Disruptions in the energy market are taking place with increased frequency. These changes have been dramatic over the last seven years. In the past we have thought of these changes as ‘modernisation’, or ‘transformation’, but with the changes accelerating, ‘disruption’ is a more suitable way to describe what we are experiencing. And it is not expected to slow down in 2016 and beyond.
With a better understanding of the complexity involved in the transformation of the electricity industry the words ‘smart or future energy’ are becoming more prominent. BuddeComm believes that the term ‘smart grids’ is too narrow and that ‘smart energy’ is better suited – especially once the communications developments in national mobile and fixed broadband networks start to converge with smart grid developments. Smart grids unfortunately have become synonymous with smart meters, again leading to too narrow a view on this market.
Smart energy signifies a system that is more integrated and scalable, and which extends through the distribution system – from businesses and homes and back to the sources of energy. Developments at the edge of the network will increasingly determine its future direction. A smarter energy system has sensors and controls embedded into its fabric. Because it is interconnected there is a two-way flow of information and energy across the network, including information on pricing. In addition to this it is intelligent, making use of proactive analytics and automation to transform data into insights and to efficiently manage resources.
This links with the telecoms development known as M2M or the ‘internet of things’ (IoT). For this to happen various functional areas within the energy ecosystem must be engaged – consumers; business customers; energy providers; regulators; the utility’s own operations; smart meters; grid operations; work and asset management; communications; and the integration of distributed resources.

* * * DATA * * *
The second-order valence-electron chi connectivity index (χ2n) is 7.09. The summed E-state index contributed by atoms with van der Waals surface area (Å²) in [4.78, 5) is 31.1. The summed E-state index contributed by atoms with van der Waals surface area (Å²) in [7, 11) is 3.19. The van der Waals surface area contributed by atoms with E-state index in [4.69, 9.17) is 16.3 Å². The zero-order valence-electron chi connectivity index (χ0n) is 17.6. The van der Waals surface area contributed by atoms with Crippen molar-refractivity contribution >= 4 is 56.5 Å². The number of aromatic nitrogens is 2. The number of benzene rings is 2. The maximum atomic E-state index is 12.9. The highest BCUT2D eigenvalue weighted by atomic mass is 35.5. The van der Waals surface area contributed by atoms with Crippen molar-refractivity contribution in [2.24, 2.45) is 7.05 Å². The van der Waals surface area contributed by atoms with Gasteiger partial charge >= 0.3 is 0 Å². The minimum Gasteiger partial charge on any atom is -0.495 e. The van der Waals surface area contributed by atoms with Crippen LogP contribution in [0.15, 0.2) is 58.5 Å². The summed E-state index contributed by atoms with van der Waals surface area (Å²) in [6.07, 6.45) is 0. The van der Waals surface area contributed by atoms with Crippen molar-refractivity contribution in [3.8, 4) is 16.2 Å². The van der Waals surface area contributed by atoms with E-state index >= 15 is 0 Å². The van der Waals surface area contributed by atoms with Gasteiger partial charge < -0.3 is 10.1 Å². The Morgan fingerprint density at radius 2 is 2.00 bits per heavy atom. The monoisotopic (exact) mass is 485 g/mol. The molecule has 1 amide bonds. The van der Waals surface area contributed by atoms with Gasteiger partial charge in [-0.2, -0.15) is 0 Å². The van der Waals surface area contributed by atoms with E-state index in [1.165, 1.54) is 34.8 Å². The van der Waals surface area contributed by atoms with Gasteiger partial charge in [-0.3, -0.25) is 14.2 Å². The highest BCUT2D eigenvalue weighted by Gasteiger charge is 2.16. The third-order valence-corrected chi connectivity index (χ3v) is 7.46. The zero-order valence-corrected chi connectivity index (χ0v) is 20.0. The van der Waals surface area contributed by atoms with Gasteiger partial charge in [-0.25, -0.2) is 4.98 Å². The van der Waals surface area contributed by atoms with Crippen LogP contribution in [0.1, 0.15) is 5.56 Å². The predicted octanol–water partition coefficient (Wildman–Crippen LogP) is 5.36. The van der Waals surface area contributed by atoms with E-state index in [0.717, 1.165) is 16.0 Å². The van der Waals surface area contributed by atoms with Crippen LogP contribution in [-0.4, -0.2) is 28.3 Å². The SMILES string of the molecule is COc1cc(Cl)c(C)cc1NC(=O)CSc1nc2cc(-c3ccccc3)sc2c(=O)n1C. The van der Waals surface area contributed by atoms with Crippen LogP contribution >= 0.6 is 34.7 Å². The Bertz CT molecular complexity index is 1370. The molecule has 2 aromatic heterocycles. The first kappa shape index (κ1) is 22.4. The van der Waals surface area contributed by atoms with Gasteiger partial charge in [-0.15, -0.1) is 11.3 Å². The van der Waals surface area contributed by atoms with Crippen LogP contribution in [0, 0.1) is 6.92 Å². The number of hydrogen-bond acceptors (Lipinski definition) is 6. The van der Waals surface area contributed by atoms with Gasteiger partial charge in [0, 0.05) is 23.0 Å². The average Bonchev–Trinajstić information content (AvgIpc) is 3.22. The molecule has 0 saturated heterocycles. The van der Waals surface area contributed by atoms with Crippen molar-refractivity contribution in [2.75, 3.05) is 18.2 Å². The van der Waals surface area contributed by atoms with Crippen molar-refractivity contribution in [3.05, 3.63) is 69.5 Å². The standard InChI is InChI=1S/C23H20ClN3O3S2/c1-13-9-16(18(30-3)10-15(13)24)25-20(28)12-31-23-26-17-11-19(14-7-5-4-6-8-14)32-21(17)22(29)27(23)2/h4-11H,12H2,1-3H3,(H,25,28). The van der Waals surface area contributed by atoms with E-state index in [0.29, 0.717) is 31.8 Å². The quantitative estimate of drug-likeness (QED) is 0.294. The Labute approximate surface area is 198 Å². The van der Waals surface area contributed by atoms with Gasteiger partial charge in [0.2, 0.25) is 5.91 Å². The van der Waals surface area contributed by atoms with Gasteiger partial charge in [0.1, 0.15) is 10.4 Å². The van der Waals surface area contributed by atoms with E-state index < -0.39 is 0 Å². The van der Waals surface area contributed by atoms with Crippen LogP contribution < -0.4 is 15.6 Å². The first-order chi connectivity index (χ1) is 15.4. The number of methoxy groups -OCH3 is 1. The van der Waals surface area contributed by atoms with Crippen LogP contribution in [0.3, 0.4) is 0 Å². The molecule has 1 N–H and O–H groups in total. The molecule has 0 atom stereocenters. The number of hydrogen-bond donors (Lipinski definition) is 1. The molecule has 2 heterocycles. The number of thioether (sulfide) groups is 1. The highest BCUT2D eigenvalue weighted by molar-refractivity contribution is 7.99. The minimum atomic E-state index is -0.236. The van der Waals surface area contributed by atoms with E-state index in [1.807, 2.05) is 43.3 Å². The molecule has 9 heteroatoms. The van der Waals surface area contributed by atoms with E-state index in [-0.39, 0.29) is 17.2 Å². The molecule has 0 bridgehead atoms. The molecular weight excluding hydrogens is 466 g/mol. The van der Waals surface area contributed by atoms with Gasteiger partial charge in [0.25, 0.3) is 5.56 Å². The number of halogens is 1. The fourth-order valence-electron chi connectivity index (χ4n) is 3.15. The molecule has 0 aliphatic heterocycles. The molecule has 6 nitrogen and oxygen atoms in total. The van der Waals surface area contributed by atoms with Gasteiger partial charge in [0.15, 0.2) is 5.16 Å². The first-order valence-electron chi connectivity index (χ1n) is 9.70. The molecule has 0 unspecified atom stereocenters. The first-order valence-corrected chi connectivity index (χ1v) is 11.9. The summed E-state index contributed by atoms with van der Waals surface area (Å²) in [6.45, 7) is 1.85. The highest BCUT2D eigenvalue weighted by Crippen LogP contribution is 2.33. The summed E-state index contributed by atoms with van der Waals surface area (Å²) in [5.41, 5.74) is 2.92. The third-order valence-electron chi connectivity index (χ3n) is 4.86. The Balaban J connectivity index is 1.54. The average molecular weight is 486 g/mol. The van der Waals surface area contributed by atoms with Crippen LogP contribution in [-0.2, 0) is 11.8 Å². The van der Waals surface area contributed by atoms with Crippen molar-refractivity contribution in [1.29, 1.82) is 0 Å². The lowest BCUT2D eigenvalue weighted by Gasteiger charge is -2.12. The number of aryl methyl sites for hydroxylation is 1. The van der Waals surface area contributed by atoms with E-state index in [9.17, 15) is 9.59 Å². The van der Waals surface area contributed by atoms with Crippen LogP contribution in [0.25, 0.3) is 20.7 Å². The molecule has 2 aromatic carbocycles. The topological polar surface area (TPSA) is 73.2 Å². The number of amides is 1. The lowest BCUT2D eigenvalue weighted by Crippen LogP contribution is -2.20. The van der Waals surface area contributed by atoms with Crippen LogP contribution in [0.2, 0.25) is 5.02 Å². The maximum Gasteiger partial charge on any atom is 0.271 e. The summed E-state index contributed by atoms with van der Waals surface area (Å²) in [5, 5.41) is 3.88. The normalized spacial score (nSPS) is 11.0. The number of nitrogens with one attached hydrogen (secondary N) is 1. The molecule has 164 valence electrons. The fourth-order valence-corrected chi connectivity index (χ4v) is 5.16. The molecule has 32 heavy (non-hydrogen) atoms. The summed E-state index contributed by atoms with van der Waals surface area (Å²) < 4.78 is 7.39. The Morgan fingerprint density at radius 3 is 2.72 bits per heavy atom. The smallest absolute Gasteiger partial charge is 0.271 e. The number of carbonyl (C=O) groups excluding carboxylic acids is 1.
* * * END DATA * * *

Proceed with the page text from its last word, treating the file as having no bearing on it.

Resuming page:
With energy consumption expected to grow worldwide by more than 40% over the next 25 years demand in some parts of the world could exceed 100% in that time. This will produce an increase in competition for resources, resulting in higher costs. In an environment like this energy efficiency will become even more important.
Quite apart from any increased demand for energy in specific markets, the move to more sustainable technologies – for example, electric vehicles and distributed and renewable generation – will add even more complexity to operations within the energy sector. As was again confirmed at the COP21 in Paris, technological innovations will have to play a larger role in climate change adaptation.
Concerns about issues such as energy security, environmental sustainability, and economic competitiveness are triggering a shift in energy policy, technology and consumer focus. This, in turn, is making it necessary to move on from the traditional energy business model. Renewable energy, linked to distributed energy systems and battery storage, is going to be the game-changer here.
As a consequence electricity utilities could end up in a ‘spiral of death’ situation similar to that of the companies that invested in the building of the internet infrastructure – they may own the means of delivering electricity and associated services, but may not be able to take advantage of the new business opportunities that will arise. This will limit their opportunities for future growth. Instead companies should develop a ‘vortex of opportunities’.
Another problem will surface when, due to users reducing consumption and producing energy themselves through energy efficiency strategies, the traditional pricing models become inadequate in terms of maintaining the energy infrastructure.
The potential for transformation of the energy industry to smart energy is still at a very early stage. Valuable advances have already been made in some areas but consensus needs to be reached regarding a collective approach to interoperability and technical standards.
Smart cities, smart communities, smart buildings, connected communities, M2M, drones, IoT, big data, data centres, cloud computing, smart grids, broadband, smart meters, smart homes, EV, PV, batteries, storage, 4G, 5G.
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Table of Contents
Number of pages 61
Last updated 21 Mar 2017
Analyst: Phil Harpur
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